The main god is now sitting on a stool and young boys are cooling him by fanning towels around him.

Shortly afterwards, it was all over, for now, and many people went forward to get a blessing from the god. Others had breakfast or bought odds and ends from the stalls that had been set up while we were watching. I give a small donation – for the actors or temple I’m not sure – and return to the Beach House which is on the mostly deserted Thottada Beach.

Of course, when all this is over, this Dalit family will return to their homes – mere mortals again. These dances are handed down through family lines and often the boys start training at a very young age.

Sometimes you can witness this event in the daytime, but I believe the fire is only at night – a dramatic addition that added to the atmosphere for me.

Note: I’m sorry the handheld videos are not of a high standard – I was, as always, too busy watching and enjoying to concentrate on technology 🙂

 

 

Oruapaeroa-Travis Wetlands, Christchurch,New Zealand

Oruapaeroa-Travis Wetlands, Christchurch,New Zealand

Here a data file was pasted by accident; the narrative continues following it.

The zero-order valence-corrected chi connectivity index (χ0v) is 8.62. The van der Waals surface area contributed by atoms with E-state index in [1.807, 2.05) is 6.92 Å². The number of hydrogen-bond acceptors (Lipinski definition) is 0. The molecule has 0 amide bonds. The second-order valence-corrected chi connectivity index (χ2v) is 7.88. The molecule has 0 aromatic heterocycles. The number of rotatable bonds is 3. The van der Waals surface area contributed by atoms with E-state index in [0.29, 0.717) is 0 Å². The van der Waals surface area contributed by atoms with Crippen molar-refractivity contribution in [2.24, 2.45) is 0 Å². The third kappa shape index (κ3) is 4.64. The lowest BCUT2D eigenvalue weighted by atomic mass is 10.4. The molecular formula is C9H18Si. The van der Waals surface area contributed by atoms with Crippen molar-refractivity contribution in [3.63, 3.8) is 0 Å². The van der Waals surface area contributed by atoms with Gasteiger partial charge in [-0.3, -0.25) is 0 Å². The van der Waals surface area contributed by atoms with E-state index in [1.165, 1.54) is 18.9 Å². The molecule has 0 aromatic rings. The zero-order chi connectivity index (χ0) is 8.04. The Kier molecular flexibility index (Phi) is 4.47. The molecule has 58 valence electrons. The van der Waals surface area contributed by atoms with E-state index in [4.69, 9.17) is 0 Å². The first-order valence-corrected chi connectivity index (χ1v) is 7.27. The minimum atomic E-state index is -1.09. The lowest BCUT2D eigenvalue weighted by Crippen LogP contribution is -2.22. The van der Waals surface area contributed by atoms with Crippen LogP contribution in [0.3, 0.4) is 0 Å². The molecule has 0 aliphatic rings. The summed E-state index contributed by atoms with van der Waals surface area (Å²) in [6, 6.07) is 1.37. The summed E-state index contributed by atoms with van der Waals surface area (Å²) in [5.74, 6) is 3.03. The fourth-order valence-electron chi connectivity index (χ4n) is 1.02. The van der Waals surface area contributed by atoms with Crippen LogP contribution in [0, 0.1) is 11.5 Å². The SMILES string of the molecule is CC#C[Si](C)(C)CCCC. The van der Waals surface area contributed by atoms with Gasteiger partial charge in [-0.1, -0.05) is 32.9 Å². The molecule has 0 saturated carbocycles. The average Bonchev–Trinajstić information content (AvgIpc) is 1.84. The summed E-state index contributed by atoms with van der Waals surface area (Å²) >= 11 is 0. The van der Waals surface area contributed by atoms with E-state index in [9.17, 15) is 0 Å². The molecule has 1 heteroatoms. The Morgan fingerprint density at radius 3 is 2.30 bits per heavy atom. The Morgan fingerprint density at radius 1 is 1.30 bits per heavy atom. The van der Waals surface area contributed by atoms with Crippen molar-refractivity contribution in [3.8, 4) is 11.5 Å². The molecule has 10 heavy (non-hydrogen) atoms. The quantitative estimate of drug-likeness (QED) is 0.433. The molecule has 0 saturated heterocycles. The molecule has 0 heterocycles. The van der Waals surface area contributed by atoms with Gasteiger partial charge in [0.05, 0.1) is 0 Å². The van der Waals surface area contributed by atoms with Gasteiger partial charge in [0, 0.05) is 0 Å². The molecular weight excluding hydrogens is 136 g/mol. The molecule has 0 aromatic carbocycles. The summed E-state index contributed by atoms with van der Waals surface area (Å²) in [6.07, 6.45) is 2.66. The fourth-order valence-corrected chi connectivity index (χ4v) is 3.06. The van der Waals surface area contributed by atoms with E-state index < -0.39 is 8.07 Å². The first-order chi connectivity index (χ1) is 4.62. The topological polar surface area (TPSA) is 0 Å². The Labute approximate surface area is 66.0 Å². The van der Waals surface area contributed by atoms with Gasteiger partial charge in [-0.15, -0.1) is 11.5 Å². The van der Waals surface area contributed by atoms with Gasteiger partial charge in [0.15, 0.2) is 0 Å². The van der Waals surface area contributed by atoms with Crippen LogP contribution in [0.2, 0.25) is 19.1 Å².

On a recent trip to Christchurch, I again visited the Travis Wetlands. when I was a child we just called it ‘the swamp’ where my maternal grandfather grazed his cows and then sold milk by the billy from the back of a horse and cart!

I’m glad a remnant of that swamp remains – you can get there by public bus. Check out the sights on this slideshow.

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See more photos I took at Travis in 2009.

Changing ourselves

Changing ourselves

The power of Gandhi’s words – despite him apparently having feet of clay, at times, like us  – can still inspire us to change the world by changing ourselves.

Gujarat is the birthplace of Mahatma Gandhi

Here are some of his most famous quotes:

#1:  “Live as if you were to die tomorrow. Learn as if you were to live forever.”